It’s Time to Take a New Look at Africa

It’s Time to Take a New Look at Africa

The first EU-African summit in seven years has come and gone in Lisbon, Portugal. The meeting -- held on Dec. 8-9 -- brought together the leaders of all the member states of the European Union and African Union, except for a few, such as U.K. Prime Minister Gordon Brown, who stayed away to protest Zimbabwean President Robert Mugabe's attendance. Western newspapers devoted minimal attention to the meeting, and, in the eyes of their reporters, the meeting was hijacked by strife over Zimbabwe and trade. Though the summit produced endless speeches, statements, and action plans, but no concrete action, it was still an important event. Underneath the layers of diplo-speak were signs that -- at a rhetorical level at least -- European leaders are starting to view African countries as serious partners in tackling global issues, rather than as exotic basketcases desperate for Western aid.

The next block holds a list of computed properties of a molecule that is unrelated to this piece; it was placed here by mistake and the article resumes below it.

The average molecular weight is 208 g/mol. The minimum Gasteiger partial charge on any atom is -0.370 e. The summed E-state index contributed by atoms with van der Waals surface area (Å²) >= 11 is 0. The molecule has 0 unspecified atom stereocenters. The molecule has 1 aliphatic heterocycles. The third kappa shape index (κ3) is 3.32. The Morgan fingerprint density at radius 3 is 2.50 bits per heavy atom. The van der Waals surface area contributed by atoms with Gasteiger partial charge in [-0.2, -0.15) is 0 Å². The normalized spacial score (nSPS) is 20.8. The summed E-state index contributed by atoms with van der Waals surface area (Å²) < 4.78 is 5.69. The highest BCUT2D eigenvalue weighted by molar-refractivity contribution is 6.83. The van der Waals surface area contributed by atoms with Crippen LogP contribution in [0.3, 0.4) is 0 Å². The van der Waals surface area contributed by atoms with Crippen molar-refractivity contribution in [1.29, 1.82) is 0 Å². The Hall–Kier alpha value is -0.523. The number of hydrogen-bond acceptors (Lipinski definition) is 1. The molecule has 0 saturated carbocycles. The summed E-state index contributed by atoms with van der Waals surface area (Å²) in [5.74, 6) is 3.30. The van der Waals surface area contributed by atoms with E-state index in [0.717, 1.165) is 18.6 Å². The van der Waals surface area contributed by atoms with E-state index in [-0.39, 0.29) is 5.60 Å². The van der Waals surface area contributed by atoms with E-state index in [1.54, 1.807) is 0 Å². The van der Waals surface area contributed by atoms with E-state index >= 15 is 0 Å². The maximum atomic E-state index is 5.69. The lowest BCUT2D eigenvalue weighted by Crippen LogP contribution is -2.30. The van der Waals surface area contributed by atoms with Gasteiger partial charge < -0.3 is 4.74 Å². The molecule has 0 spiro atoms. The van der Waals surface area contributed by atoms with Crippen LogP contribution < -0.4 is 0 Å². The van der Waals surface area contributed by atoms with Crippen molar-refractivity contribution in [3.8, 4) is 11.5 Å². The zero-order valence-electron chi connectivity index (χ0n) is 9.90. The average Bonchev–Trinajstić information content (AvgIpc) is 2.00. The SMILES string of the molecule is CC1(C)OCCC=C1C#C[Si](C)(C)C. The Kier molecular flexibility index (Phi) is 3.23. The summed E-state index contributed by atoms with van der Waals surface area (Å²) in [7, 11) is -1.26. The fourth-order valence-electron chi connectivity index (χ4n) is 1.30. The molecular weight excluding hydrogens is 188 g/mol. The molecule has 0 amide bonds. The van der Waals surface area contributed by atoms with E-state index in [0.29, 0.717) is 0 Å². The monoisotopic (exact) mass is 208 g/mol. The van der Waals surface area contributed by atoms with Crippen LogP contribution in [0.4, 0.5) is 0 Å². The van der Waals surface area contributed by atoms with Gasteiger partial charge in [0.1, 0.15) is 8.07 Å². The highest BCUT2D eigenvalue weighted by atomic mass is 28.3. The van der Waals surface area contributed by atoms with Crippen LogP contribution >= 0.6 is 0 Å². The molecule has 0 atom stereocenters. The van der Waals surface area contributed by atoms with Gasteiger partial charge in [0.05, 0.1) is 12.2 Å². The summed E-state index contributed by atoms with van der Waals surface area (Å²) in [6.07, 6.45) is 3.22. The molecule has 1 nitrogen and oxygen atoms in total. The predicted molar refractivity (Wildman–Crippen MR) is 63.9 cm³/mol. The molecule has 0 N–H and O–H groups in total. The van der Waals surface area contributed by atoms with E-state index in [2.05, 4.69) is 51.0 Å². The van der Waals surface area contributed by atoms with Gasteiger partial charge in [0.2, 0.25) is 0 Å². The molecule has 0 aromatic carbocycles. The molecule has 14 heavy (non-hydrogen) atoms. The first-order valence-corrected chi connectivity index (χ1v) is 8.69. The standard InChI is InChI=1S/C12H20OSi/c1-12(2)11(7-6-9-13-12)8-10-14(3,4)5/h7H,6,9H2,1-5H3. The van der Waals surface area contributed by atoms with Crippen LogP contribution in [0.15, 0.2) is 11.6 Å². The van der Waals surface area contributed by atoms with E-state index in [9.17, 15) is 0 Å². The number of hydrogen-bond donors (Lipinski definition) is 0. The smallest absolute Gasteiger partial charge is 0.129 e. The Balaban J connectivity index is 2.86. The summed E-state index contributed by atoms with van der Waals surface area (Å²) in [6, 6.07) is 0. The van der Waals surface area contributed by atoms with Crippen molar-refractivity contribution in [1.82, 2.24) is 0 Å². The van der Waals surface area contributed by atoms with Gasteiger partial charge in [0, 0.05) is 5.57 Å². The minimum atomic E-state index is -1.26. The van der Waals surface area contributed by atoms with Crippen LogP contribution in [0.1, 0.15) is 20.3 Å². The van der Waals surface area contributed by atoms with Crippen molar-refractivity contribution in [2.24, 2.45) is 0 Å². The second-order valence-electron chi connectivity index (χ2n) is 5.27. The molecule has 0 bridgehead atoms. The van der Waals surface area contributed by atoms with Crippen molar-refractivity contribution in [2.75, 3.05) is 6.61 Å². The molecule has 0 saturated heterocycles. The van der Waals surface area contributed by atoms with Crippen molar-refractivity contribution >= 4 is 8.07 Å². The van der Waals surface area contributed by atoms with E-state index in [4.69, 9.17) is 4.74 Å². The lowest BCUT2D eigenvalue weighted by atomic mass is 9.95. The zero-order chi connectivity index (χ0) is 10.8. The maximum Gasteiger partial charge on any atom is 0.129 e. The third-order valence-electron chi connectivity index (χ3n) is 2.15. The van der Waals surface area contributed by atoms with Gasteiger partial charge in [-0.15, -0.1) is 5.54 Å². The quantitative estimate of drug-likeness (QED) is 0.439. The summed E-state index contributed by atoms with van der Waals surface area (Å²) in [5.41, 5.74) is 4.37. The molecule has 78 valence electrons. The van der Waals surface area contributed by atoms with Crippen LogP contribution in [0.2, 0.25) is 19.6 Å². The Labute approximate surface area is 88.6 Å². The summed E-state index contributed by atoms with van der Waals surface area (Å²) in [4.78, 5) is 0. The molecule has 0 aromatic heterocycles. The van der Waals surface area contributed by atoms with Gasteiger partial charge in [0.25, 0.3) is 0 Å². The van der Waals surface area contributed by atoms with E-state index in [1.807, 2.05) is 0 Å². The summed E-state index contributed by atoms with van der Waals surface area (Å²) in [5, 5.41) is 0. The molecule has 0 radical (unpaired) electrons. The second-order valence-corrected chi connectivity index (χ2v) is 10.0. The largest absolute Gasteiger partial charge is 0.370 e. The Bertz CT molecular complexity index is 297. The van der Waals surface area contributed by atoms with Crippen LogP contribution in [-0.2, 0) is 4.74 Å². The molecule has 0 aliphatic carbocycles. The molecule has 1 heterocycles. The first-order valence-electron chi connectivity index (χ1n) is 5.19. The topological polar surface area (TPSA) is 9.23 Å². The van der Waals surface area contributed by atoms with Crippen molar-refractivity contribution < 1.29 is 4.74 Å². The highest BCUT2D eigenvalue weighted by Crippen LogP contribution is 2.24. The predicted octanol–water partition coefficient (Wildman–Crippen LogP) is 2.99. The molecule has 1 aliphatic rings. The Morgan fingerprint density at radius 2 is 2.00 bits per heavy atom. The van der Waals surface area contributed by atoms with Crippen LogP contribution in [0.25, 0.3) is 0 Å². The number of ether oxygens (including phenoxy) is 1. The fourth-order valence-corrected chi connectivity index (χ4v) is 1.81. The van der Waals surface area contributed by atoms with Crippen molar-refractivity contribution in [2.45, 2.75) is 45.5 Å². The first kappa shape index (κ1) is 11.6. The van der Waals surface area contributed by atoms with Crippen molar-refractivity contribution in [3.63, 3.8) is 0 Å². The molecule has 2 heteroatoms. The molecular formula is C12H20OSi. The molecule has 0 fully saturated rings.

From Aid to Partnerships

The summit's Lisbon Declaration claimed its purpose was to launch a "strategic political partnership" between Europe and Africa in order to overcome the "the traditional donor-recipient relationship." In his speech, the European Commission President Jose Manuel Barroso said that the summit was "not about what Europe can do for Africa or vice-versa, but about what we can do together." The opening pages of the joint Africa-EU strategy, finalized at the meeting, talk about the interdependence of Europe and Africa, the recent improvements in democratization, reform, and integration on both continents, and the importance of building a stronger partnership to pursue shared values and interests.

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